Hype and hyperbole —Mahmud Sipra

Politicians may excel when stamping or addressing a charged rally or a press conference, but put them in front of a camera in the controlled climate of a live broadcast and they are liable to freeze

Mediapersons’ talk of Pakistan’s return to democracy as a cure-all for the ills that besiege it is just hype. It sounds good and reads well, but don’t let it carry you away: it won’t put food on the table or stop load shedding. Because no administration, no matter how popularly elected and or well intentioned, possesses a miracle antidote to eliminate the systemic problems of the economic meltdown that is underway unless the people of Pakistan decide to dig deep and change the way they live.

Also, it is mostly hyperbole when talk show guests appear on myriad television channels and hold forth on how America’s “war on terror” was allowed by former President Musharraf to come to Pakistan because of his “flawed policies”.

One gets a lot of it in today’s television talk shows. God alone knows how many more suicide bombers have to do their grisly job before the naysayers will come around to saying that this is no longer just America’s war but Pakistan’s as well. Let them take a look around and they might just recognise the tell-tale signs of a country under siege. Either they are myopic or they just don’t get it — or both.

The more astute anchor person — after allowing the guest to pontificate on the problems facing the country — will say: “Ok, so we know your views on the problem…but could we now hear the solution?” He is in most cases greeted with a shift in the guest’s sitting position or posture — a clearing of the throat and the convenient phrase:

“I actually agree with my respected friend here…that something should be done…” or “Well! I think we should tell America — once and for all — that we are a sovereign country…”

At which point the anchor has two choices — he can interrupt him by saying: “You are of course assuming that the Americans have to be reminded of this fact…” or spare the squirming pundit and his audience a long-winded trite reply by signalling a commercial break.

The world has seen the surreal and chilling CCTV footage of a dump truck packed with explosives driven by a suicide bomber detonating at one of Islamabad’s top hotels, killing 60 innocent people and maiming or injuring hundreds more. Unfortunately this lends credence to Pakistan’s labelling as “the most dangerous country on the planet”. The mind reels when one thinks how many more such trucks could be roaming our high-alert cities.

When Mr Zardari won the presidential election, I suggested in these pages that “Homeland Security” ought to be one of his priorities. Even if it means asking the Americans to help train civilian personnel and citizens for augmenting the already-stretched resources of the armed forces and other security personnel. It has worked for America and it will work for Pakistan.

Moving on: When the president or the prime minister are about to “address the nation”, it is not enough just to have the camera crew in stand-by mode and the chairman of PTV walking around looking busy, checking that the teleprompter is behaving or ensuring that the proper feed is going out. The dignitary who is about to go on air should also be briefed about the about the effect of the remorseless gaze of the camera.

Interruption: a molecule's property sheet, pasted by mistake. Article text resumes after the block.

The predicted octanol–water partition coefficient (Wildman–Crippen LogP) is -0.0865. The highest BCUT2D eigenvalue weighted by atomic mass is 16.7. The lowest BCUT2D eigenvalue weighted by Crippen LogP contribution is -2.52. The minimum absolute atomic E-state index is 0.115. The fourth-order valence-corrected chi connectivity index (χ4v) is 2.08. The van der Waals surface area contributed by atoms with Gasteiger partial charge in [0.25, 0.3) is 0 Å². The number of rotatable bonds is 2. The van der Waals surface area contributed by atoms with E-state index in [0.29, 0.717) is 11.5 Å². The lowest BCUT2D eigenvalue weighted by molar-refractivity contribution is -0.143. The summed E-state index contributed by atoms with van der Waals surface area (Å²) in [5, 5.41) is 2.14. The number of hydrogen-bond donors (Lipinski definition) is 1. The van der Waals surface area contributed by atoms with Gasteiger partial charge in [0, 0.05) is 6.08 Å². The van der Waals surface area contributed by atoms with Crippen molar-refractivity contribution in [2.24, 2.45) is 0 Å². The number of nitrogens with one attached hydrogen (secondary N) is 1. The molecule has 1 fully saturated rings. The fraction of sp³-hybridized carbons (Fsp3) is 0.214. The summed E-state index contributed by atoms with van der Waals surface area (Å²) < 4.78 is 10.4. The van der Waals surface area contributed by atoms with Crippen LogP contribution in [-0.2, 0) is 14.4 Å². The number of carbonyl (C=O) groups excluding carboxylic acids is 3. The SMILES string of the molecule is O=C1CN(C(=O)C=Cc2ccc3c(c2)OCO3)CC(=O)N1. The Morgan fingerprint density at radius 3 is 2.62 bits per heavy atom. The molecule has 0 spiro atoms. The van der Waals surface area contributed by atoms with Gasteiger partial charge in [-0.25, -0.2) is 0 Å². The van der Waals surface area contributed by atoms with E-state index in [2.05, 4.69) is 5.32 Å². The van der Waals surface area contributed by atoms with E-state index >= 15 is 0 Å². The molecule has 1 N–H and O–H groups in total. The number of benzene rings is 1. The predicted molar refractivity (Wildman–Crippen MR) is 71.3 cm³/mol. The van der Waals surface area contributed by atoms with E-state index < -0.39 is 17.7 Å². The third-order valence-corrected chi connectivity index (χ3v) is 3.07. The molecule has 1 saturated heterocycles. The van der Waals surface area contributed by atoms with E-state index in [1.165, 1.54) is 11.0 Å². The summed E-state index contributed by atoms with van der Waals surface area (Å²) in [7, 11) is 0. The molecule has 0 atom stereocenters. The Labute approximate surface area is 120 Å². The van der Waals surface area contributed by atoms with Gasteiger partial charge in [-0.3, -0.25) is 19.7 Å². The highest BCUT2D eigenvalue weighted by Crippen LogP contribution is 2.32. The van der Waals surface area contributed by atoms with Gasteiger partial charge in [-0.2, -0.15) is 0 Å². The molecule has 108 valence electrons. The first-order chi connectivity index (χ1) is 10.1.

I know of only two people who have the courage and the professional stature to “brief” the president and compare notes with him about what he is about to say before he appears in front of the camera: This unenviable job was once held by the valiant Khalid Hasan — who was Press Adviser to the formidable ZAB and is today Daily Times’ man in Washington. His job was probably made difficult by the late Mr Bhutto’s penchant for often departing from the script and his proclivity for winging it extemporaneously. But then not very many people possess Mr Bhutto’s towering presence or his facility with words.

The other person is Aslam Azhar, who once had the job that Dr Something is doing today. Aslam Azhar is familiar with all aspects of television production. He is the man who turned the then-nascent state-owned PTV into a respectable creative and commercial entity. It was his job to ensure that the presentation of the president or the prime minister was properly rehearsed and showed them up in the best possible light. A job he did well and with enthusiasm.

If ever called upon, both these talented and experienced men could bring much needed guidance in communication skills to their country in these very difficult and sensitive times. Not all leaders are “born” — sometimes they are packaged.

Most people and politicians are no exception. They may excel when stamping or addressing a politically charged rally or a press conference, but put them in front of a camera in the controlled climate of a live broadcast and they are liable to freeze and fumble. We have seen this happen recently on more than one occasion. It is the job of the man in charge of the telecast to ensure that his ‘star’ is properly prepped.

There are only three things that should feature in the frame: The man himself, the flag and a properly lit photograph of the Quaid in the background. The Quaid’s portrait should be to the right — so that it doesn’t compete with the president’s head — with the flag post framed to the left of him.

One major rule to remember with VIP broadcasts: Expect the unexpected. Because unlike the human eye, the camera doesn’t blink!

Mahmud Sipra is a best selling author and an independent columnist. He can be reached at sipraindubai@yahoo.com

Source: Daily Times, 25/9/2008

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